4. The Diversity and Loyalty of the Customer Base

An analysis of the business using the 80/20 profile is important. That means do 80% of your sales and/or profits come from 20% of your customers or products. This can be a problem depending on how vulnerable they are to the competition. This is where customer loyalty is critical. The same profile can also mean there is room to grow the customer base. Also, if you are highly dependent on one supplier your supply chain risk may hurt valuation.

5. The Employee Profile

The experience, competence, and skill profile of management and labor are essential to future success. A critical issue is whether crucial personnel will stay on after the sale. In most cases, the seller does not want the employees to know the business is for sale. It’s vital that the broker you choose understands this and has a solid plan to market the business confidentially. We successfully did that in a recent sale mentioned above. There are situations where a bonus may be required to ensure continuity during the transition period after the sale. The labor market for the skills required is also a factor. The tighter the market, the harder it may be to retain critical employees. On the other hand, if your skilled workforce is likely to stay, it would be attractive to a buyer.

A tool used by many advisors is a “multiple.” It is a measure of sales or profits versus the price you are seeking for the business. A sales multiple of .5 means you are asking for $1 for every $2 of sales. All the factors presented here impact the likely multiple a buyer might find reasonable. Many sources of published multiples by industry are available, but they are general and can vary widely by geography and all the factors covered above. They are useful in measuring whether your price is out of line.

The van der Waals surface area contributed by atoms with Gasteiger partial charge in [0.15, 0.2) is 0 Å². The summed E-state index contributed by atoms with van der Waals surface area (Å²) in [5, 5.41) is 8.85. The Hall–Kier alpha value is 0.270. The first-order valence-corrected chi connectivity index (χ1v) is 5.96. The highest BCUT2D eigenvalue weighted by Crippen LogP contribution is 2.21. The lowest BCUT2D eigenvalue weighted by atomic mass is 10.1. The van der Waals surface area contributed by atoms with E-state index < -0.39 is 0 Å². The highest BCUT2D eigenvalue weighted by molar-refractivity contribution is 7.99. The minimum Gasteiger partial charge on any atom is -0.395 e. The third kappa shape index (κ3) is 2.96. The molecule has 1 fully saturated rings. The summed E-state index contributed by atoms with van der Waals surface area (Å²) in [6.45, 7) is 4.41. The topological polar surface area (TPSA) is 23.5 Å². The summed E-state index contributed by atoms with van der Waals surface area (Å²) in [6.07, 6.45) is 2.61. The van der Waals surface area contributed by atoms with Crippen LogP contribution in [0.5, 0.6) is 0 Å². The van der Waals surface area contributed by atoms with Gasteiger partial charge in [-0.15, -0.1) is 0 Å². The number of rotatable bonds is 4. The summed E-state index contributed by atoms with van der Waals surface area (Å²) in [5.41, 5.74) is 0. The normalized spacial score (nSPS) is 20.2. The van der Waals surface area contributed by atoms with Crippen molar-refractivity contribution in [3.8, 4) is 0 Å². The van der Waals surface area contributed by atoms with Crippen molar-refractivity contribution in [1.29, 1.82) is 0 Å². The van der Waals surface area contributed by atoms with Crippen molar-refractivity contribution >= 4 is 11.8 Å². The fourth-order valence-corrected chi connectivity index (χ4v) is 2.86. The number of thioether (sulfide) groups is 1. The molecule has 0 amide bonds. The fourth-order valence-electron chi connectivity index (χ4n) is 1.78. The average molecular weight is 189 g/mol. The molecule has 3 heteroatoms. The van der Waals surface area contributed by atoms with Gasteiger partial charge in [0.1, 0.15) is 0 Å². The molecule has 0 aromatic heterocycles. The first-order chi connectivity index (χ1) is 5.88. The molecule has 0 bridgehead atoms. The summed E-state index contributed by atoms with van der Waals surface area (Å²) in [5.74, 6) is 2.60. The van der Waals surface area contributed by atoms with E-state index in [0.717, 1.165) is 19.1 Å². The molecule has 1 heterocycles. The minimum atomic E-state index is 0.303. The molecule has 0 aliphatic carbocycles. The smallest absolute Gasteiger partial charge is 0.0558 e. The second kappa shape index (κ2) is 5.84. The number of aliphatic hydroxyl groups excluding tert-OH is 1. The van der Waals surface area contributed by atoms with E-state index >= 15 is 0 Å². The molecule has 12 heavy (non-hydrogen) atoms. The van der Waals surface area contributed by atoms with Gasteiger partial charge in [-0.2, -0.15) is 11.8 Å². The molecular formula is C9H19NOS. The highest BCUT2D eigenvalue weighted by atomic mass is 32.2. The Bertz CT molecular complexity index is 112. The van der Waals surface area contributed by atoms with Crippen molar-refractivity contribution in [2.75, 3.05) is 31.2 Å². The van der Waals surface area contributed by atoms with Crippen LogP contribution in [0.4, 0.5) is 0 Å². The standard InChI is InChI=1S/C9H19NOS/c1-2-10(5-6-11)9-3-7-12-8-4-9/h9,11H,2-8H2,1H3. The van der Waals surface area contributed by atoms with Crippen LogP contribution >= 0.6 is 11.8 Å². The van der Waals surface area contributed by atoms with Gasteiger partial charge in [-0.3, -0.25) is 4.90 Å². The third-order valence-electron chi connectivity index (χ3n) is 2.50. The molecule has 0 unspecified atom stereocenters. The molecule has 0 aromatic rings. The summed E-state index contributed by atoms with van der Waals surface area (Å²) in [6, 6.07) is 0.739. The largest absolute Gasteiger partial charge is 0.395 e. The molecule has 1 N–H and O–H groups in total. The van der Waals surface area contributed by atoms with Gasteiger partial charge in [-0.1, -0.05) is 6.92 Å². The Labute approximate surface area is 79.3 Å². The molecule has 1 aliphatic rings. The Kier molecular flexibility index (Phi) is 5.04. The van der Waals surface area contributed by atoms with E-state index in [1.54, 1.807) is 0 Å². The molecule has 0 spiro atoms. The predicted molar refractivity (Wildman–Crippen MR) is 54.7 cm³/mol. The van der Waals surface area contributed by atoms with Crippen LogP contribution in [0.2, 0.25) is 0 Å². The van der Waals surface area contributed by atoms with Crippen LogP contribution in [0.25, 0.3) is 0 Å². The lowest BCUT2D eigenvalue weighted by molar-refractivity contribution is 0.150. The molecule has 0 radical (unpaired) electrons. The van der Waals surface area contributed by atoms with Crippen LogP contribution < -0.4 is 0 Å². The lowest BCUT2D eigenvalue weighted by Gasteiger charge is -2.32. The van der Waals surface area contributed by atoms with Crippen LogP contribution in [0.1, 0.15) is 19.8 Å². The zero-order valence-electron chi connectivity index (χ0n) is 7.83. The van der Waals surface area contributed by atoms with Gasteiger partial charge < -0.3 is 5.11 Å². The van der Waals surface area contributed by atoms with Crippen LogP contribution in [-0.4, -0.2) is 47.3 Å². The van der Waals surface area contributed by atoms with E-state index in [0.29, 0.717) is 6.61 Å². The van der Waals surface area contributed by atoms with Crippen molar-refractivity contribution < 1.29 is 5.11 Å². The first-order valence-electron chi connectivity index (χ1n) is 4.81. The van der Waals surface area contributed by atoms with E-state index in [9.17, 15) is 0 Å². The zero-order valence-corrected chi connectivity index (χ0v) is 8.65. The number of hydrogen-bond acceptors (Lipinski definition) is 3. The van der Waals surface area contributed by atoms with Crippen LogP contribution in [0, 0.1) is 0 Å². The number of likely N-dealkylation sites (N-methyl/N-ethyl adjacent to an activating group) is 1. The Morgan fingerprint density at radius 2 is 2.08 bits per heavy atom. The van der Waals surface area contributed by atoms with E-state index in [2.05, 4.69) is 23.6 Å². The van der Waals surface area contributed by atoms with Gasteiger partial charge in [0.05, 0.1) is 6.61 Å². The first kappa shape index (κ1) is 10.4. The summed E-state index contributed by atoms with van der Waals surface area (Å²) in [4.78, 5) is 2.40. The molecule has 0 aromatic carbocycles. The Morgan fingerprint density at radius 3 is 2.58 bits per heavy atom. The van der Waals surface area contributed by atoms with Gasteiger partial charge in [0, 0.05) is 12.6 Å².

Placing the right valuation on a business is a tough task. A thorough analysis of the business can help create a mostly objective price—but there will always be some personal bias involved. That is why it is crucial to engage a team with the skills and experience to guide you to the right price. We are that team and are ready to help with valuation, even if you are not yet totally prepared to buy or sell?

Larry Montanus

Larry Montanus

Advisor & Business Broker

Meet the Expert

Larry has extensive business history, having held several senior executive positions. He was active in the citrus industry as president and COO of the publicly traded Orange-co Inc, and as Florida Citrus Operations Manager for Procter & Gamble. In total Larry spent 16 years at P&G. He was an Executive VP of Europe’s largest packaging company based in Paris. In that role, he was responsible for restructuring the company through a series of acquisitions and divestitures totaling almost $800 million.

Call Larry today at 863-812-4670 or email him at larry.montanus@svn.com.